"To: The Central Committee of the Lithuanian
Communist Party 
"Copy to: The Presidium of the Supreme Soviet of the
Lithuanian SSR

    "Until now we have not yet received a reply to our joint statement. We are surprised that the highest government agency of the Lithuanian SSR fails to observe the law; Article 47 of the Constitution obliges you to answer to our suggestions and statements.

     "We did receive a short note from the Religious Affairs Commissioner. His was merely a standard reply, however. In it he does not acknowledge the suggestions and requests which we listed in our five-point statement. The commissioner did touch on one of our points by saying that at this time he does not anticipate that the Regulations for Religious Associations will be repealed. It is true that on several occasions employees of the Council for Religious Affairs, and on July 20 the commissioner himself, summoned bishops and administrators to Vilnius to tell them that our statements were abstract assertions without facts. The above mentioned Soviet officials were especially displeased with our reference to the frightening campaign of terrorization and degradation being waged against devout children who actively take part in religious services.

     "In order to keep our statement as concise as possible, we did not include these concrete facts. We can fill volumes, however, listing concrete cases of children in Lithuania being terrorized to this extent. We are listing here only a few instances of terrorization which occurred in the schools of three rayons last spring:

     "In Mažeikiai secondary School no. 3, students were forced to fill out questionnaires asking for the names of religious students in their class and the entire school.

     "In January [Mrs.] Bučienė, who teaches grade 9D of secondary school no. 1, forced non-member [Miss] Marytė Česniauskaitė to attend a Communist Youth League meeting at which they discussed her "crime": attending church. A teacher at the same school, [Mrs.] Grigaliūnienė, as a punishment for attending church repeatedly kept grade 4C student [Miss] Rita Ruzgytė after school demanding to see her parents. Another teacher, [Mrs.] Narkienė, dealt with student [Miss] Santa Bučyte in the same way.

    "On April 17 at Secondary School no. 4 in Telšiai, Valenčius, a teacher, bloodied grade 4B students Saulius Stonkus and Darius Mažeika when he forcibly removed the crosses they wore under their shirts. Karnishova, a temporary history teacher, mocked 9th-grade student [Miss] Rita Dumbliauskaitė by forcing her to discuss past and present priests and the condition of the Church. The forty-five minutes of class time did not suffice; the public ridicule was extended through recess.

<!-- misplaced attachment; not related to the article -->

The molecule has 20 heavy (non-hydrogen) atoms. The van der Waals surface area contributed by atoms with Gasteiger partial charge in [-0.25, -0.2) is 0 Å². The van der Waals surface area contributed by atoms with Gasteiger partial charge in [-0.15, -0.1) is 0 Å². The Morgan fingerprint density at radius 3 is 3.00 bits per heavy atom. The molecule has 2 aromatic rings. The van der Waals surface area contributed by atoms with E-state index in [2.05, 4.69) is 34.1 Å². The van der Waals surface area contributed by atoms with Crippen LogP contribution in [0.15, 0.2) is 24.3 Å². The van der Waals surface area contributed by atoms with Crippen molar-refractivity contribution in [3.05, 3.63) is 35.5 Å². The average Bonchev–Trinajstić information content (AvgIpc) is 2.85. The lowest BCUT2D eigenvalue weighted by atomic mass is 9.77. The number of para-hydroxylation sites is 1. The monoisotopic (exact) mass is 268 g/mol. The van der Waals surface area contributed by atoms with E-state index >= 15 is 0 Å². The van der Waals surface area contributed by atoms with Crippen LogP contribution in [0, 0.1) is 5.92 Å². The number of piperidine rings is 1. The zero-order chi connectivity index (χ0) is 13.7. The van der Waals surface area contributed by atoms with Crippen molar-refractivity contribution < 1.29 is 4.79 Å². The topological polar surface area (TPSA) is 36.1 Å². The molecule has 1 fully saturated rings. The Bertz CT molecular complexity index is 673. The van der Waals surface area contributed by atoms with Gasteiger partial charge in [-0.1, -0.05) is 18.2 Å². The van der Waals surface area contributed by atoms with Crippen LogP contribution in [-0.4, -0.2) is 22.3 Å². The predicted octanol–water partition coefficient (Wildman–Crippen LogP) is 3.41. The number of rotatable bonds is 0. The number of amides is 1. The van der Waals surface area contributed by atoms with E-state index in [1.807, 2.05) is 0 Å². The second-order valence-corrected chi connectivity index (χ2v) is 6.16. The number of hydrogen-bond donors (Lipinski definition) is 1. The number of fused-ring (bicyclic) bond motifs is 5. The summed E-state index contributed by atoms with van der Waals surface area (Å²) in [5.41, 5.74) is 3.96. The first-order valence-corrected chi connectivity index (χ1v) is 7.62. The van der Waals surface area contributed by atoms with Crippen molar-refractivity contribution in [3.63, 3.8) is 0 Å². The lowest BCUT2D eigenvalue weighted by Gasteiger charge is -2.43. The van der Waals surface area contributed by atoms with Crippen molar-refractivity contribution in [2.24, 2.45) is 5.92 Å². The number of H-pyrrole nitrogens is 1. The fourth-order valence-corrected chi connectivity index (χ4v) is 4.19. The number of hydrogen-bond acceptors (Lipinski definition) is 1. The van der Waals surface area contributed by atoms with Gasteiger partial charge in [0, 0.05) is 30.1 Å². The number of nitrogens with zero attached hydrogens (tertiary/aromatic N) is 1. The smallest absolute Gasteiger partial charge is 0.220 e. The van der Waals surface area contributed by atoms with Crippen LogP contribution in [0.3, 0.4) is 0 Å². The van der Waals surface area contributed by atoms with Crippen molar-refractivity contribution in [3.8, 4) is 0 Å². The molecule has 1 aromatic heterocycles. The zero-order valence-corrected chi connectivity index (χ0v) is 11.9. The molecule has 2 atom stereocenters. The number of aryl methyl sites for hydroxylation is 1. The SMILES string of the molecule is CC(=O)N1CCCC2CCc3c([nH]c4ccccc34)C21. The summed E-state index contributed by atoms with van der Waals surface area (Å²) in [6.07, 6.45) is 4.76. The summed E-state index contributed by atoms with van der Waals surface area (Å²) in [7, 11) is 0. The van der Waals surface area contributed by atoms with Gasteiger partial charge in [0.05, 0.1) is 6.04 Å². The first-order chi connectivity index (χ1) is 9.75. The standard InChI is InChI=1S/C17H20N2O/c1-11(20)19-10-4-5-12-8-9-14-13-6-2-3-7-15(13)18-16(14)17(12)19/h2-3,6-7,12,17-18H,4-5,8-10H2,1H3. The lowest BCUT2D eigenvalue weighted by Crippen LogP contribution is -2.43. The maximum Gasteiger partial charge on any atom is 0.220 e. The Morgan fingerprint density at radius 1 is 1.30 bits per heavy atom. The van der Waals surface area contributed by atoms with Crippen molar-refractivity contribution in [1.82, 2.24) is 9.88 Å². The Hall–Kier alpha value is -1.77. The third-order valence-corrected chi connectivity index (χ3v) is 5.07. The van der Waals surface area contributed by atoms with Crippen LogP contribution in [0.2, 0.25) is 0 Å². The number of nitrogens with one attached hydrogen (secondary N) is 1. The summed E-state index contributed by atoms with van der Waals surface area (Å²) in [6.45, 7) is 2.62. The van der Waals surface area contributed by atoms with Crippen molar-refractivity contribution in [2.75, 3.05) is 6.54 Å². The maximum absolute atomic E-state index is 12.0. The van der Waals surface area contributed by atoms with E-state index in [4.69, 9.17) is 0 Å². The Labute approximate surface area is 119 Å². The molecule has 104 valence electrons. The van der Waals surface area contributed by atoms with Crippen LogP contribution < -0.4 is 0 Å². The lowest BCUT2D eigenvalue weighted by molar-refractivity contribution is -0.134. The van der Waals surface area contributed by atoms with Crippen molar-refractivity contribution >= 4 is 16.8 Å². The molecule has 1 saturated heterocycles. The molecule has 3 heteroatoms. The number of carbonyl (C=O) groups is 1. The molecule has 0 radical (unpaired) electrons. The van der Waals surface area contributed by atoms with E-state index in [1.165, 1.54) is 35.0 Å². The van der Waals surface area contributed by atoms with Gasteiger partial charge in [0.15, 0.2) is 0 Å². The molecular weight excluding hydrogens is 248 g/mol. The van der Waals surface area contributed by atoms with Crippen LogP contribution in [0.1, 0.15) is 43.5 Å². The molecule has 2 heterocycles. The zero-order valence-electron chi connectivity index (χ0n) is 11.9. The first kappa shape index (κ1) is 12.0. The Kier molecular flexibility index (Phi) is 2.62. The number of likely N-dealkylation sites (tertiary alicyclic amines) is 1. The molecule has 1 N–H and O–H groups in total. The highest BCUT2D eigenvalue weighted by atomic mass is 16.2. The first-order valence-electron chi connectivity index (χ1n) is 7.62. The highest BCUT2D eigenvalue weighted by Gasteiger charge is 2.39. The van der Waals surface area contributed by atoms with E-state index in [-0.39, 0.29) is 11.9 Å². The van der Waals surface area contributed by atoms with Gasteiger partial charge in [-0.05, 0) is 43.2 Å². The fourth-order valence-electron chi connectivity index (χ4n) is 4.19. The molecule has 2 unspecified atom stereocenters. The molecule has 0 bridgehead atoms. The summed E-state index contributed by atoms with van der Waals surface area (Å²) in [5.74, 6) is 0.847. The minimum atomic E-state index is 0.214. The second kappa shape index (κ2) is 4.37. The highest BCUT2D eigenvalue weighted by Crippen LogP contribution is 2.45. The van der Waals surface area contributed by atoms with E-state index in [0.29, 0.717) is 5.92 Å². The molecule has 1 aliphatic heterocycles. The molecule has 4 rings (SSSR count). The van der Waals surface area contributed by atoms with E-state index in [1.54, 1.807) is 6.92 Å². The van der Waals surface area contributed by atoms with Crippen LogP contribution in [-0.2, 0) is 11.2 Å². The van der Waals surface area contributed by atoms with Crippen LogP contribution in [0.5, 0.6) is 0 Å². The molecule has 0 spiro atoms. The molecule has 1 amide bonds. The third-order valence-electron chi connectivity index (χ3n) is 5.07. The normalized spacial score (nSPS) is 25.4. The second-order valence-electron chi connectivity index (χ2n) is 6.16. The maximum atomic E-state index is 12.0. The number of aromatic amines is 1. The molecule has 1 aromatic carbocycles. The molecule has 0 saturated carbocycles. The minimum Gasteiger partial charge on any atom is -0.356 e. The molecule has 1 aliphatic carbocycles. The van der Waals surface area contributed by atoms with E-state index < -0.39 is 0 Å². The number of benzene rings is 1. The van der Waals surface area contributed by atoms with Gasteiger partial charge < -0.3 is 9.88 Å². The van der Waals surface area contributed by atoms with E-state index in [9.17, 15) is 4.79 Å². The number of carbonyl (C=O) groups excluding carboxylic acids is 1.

"The Mockevičius family of Telšiai suffered because of their religious convictions: [Mrs.] Mockevičiene, a nurse at the hospital, was threatened by her department head, Tsirkova, with the loss of her children if she continued to allow them to serve at mass. Head Nurse Krupova threatened that Mockeviciene's son would be removed from the Medical Institute dormitory.

     "Andriusevičius, who teaches at the Luokė Secondary School, Telšiai Rayon, prepared a list of methods designed to 're-educate' children so that they would no longer dare serve in church. In May and June of this year, Valius Ambroza (grade 6), Gintaras Jankauskas, and Saulius Leščcianskas (both grade 7), and other students were questioned by Principal Savickas; Vaseris, editor of the Telšiai Rayon newspaper; and two representatives of theRayon Communist Party Committee. Afterwards, the students and their parents were directed to the Telšiai Internal Affairs Department for additional interrogation. The police proved to be more humane than the above-mentioned teachers and Soviet officials; they explained that serving at mass was not a crime and even praised them, saying, 'At least this type doesn't break windows.'